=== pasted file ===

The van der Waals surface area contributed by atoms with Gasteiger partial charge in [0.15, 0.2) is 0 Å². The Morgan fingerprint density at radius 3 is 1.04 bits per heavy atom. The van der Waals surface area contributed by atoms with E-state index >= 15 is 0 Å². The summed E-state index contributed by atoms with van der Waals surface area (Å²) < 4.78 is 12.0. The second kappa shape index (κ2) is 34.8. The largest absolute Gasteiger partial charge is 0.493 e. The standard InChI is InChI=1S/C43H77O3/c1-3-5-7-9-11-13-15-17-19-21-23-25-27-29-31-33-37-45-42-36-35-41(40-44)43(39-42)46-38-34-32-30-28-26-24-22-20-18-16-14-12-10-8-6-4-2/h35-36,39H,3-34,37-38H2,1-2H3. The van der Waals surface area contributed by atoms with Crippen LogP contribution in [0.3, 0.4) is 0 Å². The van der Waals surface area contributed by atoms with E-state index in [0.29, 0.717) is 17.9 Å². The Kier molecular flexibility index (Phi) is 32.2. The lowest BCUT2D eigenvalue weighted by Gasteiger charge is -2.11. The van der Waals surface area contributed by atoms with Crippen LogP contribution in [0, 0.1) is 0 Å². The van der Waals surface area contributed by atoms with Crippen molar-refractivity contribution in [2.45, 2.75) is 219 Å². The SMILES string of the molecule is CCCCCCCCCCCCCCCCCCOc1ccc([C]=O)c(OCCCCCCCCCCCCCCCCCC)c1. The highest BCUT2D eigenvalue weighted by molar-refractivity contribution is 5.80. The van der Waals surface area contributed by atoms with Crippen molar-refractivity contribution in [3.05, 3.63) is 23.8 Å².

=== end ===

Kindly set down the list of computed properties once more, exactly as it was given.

The van der Waals surface area contributed by atoms with Gasteiger partial charge in [0.15, 0.2) is 0 Å². The Morgan fingerprint density at radius 3 is 1.04 bits per heavy atom. The van der Waals surface area contributed by atoms with E-state index >= 15 is 0 Å². The summed E-state index contributed by atoms with van der Waals surface area (Å²) < 4.78 is 12.0. The second kappa shape index (κ2) is 34.8. The largest absolute Gasteiger partial charge is 0.493 e. The standard InChI is InChI=1S/C43H77O3/c1-3-5-7-9-11-13-15-17-19-21-23-25-27-29-31-33-37-45-42-36-35-41(40-44)43(39-42)46-38-34-32-30-28-26-24-22-20-18-16-14-12-10-8-6-4-2/h35-36,39H,3-34,37-38H2,1-2H3. The van der Waals surface area contributed by atoms with Crippen LogP contribution in [0.3, 0.4) is 0 Å². The van der Waals surface area contributed by atoms with E-state index in [0.29, 0.717) is 17.9 Å². The Kier molecular flexibility index (Phi) is 32.2. The lowest BCUT2D eigenvalue weighted by Gasteiger charge is -2.11. The van der Waals surface area contributed by atoms with Crippen LogP contribution in [0, 0.1) is 0 Å². The van der Waals surface area contributed by atoms with Crippen molar-refractivity contribution in [2.45, 2.75) is 219 Å². The SMILES string of the molecule is CCCCCCCCCCCCCCCCCCOc1ccc([C]=O)c(OCCCCCCCCCCCCCCCCCC)c1. The highest BCUT2D eigenvalue weighted by molar-refractivity contribution is 5.80. The van der Waals surface area contributed by atoms with Crippen molar-refractivity contribution in [3.05, 3.63) is 23.8 Å².